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Jillian Harris is expecting baby No. 2 — and opening up about pregnancy depression

The reality TV star says she's doing great now, but revealed she struggled with depression during her first trimester.
/ Source: TODAY

Former "Bachelorette" star Jillian Harris shared exciting pregnancy news this week — but with it came another important topic that hits close to home: depression.

The co-host of "Love It or List It, Too" — a fan favorite for her unbridled honesty — shared that she's expecting baby No. 2 with fiance Justin Pasutto in a heartfelt video that shows her surprising family and friends. The couple have one other child, a 1-year-old son named Leo. But Harris, who is due in October, also revealed that she struggled with debilitating depression during her first trimester, something she didn't experience with her first pregnancy.

"My pregnancy with Leo was a breeze," the 38-year-old told TODAY. "Women would say, 'How do you feel?' And I would say, 'I feel wonderful!' And they would say, 'Oh my gosh, you're so lucky.' And I would think, 'What's the alternative?' And now I know."

Harris said that while she's feeling better now, she was moody, unable to eat and exhausted all the time during the first several weeks of her pregnancy.

"I was just so physically ill, and my body felt like it was shutting down," she said. "I wasn't able to do anything I usually do. I felt so useless. Justin noticed it. At one point, he was like, 'I know you're struggling but if there is any way you could give me an indication that you're happy, I would love to just see you smile.' I looked at him and just started crying."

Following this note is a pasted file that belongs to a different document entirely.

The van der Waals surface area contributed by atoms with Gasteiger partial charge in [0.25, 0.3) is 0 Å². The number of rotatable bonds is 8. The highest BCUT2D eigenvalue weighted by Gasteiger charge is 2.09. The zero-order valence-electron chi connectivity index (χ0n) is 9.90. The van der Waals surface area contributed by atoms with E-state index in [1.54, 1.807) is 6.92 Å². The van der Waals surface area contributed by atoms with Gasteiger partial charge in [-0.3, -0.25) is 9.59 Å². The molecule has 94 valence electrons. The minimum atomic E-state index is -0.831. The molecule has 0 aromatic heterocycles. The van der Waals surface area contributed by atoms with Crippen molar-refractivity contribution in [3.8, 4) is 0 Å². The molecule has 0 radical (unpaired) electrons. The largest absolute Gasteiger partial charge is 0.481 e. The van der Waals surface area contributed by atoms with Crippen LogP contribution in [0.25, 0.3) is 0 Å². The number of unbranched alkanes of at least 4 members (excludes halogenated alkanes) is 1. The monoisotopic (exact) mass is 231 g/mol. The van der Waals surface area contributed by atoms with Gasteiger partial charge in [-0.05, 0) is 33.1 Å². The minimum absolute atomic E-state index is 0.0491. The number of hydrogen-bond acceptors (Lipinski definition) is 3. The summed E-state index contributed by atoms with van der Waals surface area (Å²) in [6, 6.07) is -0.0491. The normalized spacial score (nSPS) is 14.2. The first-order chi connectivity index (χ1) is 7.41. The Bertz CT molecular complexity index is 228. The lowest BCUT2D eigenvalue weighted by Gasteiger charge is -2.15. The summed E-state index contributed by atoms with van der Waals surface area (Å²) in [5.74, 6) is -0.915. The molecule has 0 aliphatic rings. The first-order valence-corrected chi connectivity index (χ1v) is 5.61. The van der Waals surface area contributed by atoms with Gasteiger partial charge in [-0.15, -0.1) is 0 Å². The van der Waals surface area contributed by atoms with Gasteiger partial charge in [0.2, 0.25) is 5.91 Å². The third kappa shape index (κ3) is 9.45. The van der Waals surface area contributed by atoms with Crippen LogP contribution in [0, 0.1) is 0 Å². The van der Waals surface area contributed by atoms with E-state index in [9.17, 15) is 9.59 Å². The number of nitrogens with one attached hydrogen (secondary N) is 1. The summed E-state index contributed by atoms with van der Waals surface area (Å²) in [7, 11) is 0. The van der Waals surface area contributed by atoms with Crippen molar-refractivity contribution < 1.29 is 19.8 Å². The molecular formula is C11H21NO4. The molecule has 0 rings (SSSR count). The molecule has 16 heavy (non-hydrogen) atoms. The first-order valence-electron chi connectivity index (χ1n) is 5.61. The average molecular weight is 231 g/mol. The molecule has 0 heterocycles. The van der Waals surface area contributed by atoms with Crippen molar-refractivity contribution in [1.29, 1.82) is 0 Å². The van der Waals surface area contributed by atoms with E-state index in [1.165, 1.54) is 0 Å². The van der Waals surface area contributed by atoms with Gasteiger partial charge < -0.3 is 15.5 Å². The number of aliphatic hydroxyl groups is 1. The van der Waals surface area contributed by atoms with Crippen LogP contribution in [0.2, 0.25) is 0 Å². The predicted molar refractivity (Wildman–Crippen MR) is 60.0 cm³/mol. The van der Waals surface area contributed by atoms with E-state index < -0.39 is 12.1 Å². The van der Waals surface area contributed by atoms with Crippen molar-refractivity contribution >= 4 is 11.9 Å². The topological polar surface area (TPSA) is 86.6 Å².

Harris, who has been open about her mother's struggle with bipolar disorder, said that her greatest fear was that her feelings wouldn't go away before her child was born.

"I wasn't doing laundry. I wasn't showering. I wasn't doing anything. I wanted to be a good mom to Leo and I wanted to take care of the baby inside of me and I could barely do that," she said.

Fortunately, her energy has returned in her second trimester, she's back to her "busybody" self, she said.

"I kept praying it would pass and I'm so grateful that it has," Harris said. "But there are women who experience these emotions their entire pregnancy."

While people may be more familiar with postpartum depression, depression during pregnancy — called perinatal depression — is indeed a thing, gynecologist Donnica Moore told TODAY.

"It's very common, actually, and what's tough about diagnosing depression in pregnancy is a lot of the symptoms of depression are very similar to the same symptoms of first trimester pregnancy — being very emotional, being very tired, sort of feeling like everything is changing," she said. "(But) there's this real sense of sadness that distinguishes depression from normal first trimester pregnancy."

Moore, who hosts a podcast about women's health issues, added that depression during pregnancy can have a negative effect on the baby. A woman who is depressed is more likely to have a preterm labor, for example. Women who experience depression during their pregnancy are also more likely to experience postpartum depression.

So how does a pregnant woman know if her depressive feelings are normal, or something more serious? In short, she might not be able to. But feelings of hopelessness or worthlessness are red flags, Moore said.

"If you're having symptoms you don't understand or if you feel you aren't in control, that's when it's time to see a doctor or talk to a therapist — or even a clergy person, anyone who can give you support," she said.

Harris hopes her story lets other women know it's OK to talk about these issues.

"Pregnancy is supposed to be such a happy time ... but I was just so exhausted and sick that I wasn't happy," she told TODAY. "It felt good to be able to say that."